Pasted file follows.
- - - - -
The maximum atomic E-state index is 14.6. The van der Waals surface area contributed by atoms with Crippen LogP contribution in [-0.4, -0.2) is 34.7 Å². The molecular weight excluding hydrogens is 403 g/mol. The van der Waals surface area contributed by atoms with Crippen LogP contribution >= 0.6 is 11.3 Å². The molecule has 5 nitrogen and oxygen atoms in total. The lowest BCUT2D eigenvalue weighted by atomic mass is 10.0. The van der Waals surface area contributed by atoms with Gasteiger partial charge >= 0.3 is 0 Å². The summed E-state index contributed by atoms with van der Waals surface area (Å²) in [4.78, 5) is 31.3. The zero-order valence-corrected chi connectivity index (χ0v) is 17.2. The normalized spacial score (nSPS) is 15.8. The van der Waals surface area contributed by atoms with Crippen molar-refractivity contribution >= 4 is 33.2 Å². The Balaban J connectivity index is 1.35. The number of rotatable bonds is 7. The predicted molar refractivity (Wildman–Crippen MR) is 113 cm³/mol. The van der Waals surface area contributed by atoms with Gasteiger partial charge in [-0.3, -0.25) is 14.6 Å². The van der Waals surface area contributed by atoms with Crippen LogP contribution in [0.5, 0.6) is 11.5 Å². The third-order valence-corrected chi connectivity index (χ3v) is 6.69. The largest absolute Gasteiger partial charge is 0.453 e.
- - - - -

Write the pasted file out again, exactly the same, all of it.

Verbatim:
The maximum atomic E-state index is 14.6. The van der Waals surface area contributed by atoms with Crippen LogP contribution in [-0.4, -0.2) is 34.7 Å². The molecular weight excluding hydrogens is 403 g/mol. The van der Waals surface area contributed by atoms with Crippen LogP contribution >= 0.6 is 11.3 Å². The molecule has 5 nitrogen and oxygen atoms in total. The lowest BCUT2D eigenvalue weighted by atomic mass is 10.0. The van der Waals surface area contributed by atoms with Gasteiger partial charge >= 0.3 is 0 Å². The summed E-state index contributed by atoms with van der Waals surface area (Å²) in [4.78, 5) is 31.3. The zero-order valence-corrected chi connectivity index (χ0v) is 17.2. The normalized spacial score (nSPS) is 15.8. The van der Waals surface area contributed by atoms with Crippen molar-refractivity contribution >= 4 is 33.2 Å². The Balaban J connectivity index is 1.35. The number of rotatable bonds is 7. The predicted molar refractivity (Wildman–Crippen MR) is 113 cm³/mol. The van der Waals surface area contributed by atoms with Gasteiger partial charge in [-0.3, -0.25) is 14.6 Å². The van der Waals surface area contributed by atoms with Crippen LogP contribution in [0.5, 0.6) is 11.5 Å². The third-order valence-corrected chi connectivity index (χ3v) is 6.69. The largest absolute Gasteiger partial charge is 0.453 e.